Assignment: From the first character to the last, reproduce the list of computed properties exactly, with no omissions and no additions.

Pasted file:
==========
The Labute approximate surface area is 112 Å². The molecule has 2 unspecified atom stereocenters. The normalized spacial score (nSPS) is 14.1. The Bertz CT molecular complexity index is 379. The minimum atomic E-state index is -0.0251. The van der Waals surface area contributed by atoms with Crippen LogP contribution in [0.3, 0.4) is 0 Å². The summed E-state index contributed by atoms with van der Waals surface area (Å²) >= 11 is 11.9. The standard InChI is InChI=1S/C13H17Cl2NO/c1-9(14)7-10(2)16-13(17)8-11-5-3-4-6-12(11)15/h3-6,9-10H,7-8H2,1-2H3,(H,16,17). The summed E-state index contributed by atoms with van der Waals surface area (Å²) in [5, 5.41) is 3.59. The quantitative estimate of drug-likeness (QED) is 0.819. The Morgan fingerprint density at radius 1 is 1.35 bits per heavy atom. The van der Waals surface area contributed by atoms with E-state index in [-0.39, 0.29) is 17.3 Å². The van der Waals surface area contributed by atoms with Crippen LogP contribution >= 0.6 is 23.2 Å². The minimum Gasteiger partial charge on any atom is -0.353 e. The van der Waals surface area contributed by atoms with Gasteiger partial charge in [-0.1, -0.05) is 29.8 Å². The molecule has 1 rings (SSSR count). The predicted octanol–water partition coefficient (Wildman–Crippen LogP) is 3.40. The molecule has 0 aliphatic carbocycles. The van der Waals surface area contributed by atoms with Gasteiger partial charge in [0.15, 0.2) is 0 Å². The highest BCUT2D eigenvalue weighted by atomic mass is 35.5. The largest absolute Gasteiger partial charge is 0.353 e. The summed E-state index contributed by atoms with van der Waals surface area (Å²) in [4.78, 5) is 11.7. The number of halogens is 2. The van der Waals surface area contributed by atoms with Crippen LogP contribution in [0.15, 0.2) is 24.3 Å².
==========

The Labute approximate surface area is 112 Å². The molecule has 2 unspecified atom stereocenters. The normalized spacial score (nSPS) is 14.1. The Bertz CT molecular complexity index is 379. The minimum atomic E-state index is -0.0251. The van der Waals surface area contributed by atoms with Crippen LogP contribution in [0.3, 0.4) is 0 Å². The summed E-state index contributed by atoms with van der Waals surface area (Å²) >= 11 is 11.9. The standard InChI is InChI=1S/C13H17Cl2NO/c1-9(14)7-10(2)16-13(17)8-11-5-3-4-6-12(11)15/h3-6,9-10H,7-8H2,1-2H3,(H,16,17). The summed E-state index contributed by atoms with van der Waals surface area (Å²) in [5, 5.41) is 3.59. The quantitative estimate of drug-likeness (QED) is 0.819. The Morgan fingerprint density at radius 1 is 1.35 bits per heavy atom. The van der Waals surface area contributed by atoms with E-state index in [-0.39, 0.29) is 17.3 Å². The van der Waals surface area contributed by atoms with Crippen LogP contribution >= 0.6 is 23.2 Å². The minimum Gasteiger partial charge on any atom is -0.353 e. The van der Waals surface area contributed by atoms with Gasteiger partial charge in [-0.1, -0.05) is 29.8 Å². The molecule has 1 rings (SSSR count). The predicted octanol–water partition coefficient (Wildman–Crippen LogP) is 3.40. The molecule has 0 aliphatic carbocycles. The van der Waals surface area contributed by atoms with Gasteiger partial charge in [0.15, 0.2) is 0 Å². The highest BCUT2D eigenvalue weighted by atomic mass is 35.5. The largest absolute Gasteiger partial charge is 0.353 e. The summed E-state index contributed by atoms with van der Waals surface area (Å²) in [4.78, 5) is 11.7. The number of halogens is 2. The van der Waals surface area contributed by atoms with Crippen LogP contribution in [0.15, 0.2) is 24.3 Å².